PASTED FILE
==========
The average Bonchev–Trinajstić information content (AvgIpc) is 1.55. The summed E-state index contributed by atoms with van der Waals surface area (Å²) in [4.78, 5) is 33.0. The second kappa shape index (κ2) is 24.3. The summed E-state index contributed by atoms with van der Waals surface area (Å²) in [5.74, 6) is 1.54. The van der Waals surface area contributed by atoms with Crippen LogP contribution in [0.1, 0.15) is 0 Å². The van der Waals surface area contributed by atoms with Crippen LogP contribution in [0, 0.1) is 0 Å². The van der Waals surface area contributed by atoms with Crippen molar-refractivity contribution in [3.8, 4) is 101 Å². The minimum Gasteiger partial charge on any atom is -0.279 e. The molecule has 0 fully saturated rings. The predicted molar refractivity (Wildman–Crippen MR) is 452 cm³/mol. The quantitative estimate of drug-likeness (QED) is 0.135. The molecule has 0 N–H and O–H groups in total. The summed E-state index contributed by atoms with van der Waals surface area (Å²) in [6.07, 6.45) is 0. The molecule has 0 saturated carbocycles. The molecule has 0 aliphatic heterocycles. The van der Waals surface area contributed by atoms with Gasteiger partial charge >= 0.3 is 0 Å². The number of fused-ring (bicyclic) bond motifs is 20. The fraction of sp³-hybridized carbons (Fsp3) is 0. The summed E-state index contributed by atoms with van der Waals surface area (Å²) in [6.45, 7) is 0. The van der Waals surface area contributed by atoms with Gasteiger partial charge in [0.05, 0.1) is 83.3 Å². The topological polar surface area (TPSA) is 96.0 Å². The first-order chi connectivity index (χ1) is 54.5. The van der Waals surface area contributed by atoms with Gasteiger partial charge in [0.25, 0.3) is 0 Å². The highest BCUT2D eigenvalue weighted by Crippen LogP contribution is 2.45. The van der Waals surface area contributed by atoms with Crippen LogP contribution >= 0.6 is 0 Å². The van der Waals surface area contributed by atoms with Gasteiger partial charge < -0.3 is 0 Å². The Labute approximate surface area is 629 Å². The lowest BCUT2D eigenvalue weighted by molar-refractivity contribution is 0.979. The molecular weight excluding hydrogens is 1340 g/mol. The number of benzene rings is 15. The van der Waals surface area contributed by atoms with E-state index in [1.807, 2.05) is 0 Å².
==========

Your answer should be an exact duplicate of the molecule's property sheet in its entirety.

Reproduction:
The average Bonchev–Trinajstić information content (AvgIpc) is 1.55. The summed E-state index contributed by atoms with van der Waals surface area (Å²) in [4.78, 5) is 33.0. The second kappa shape index (κ2) is 24.3. The summed E-state index contributed by atoms with van der Waals surface area (Å²) in [5.74, 6) is 1.54. The van der Waals surface area contributed by atoms with Crippen LogP contribution in [0.1, 0.15) is 0 Å². The van der Waals surface area contributed by atoms with Crippen LogP contribution in [0, 0.1) is 0 Å². The van der Waals surface area contributed by atoms with Crippen molar-refractivity contribution in [3.8, 4) is 101 Å². The minimum Gasteiger partial charge on any atom is -0.279 e. The molecule has 0 fully saturated rings. The predicted molar refractivity (Wildman–Crippen MR) is 452 cm³/mol. The quantitative estimate of drug-likeness (QED) is 0.135. The molecule has 0 N–H and O–H groups in total. The summed E-state index contributed by atoms with van der Waals surface area (Å²) in [6.07, 6.45) is 0. The molecule has 0 saturated carbocycles. The molecule has 0 aliphatic heterocycles. The van der Waals surface area contributed by atoms with Gasteiger partial charge >= 0.3 is 0 Å². The number of fused-ring (bicyclic) bond motifs is 20. The fraction of sp³-hybridized carbons (Fsp3) is 0. The summed E-state index contributed by atoms with van der Waals surface area (Å²) in [6.45, 7) is 0. The van der Waals surface area contributed by atoms with Gasteiger partial charge in [0.05, 0.1) is 83.3 Å². The topological polar surface area (TPSA) is 96.0 Å². The first-order chi connectivity index (χ1) is 54.5. The van der Waals surface area contributed by atoms with Gasteiger partial charge in [0.25, 0.3) is 0 Å². The highest BCUT2D eigenvalue weighted by Crippen LogP contribution is 2.45. The van der Waals surface area contributed by atoms with Crippen LogP contribution >= 0.6 is 0 Å². The van der Waals surface area contributed by atoms with Gasteiger partial charge < -0.3 is 0 Å². The Labute approximate surface area is 629 Å². The lowest BCUT2D eigenvalue weighted by molar-refractivity contribution is 0.979. The molecular weight excluding hydrogens is 1340 g/mol. The number of benzene rings is 15. The van der Waals surface area contributed by atoms with E-state index in [1.807, 2.05) is 0 Å².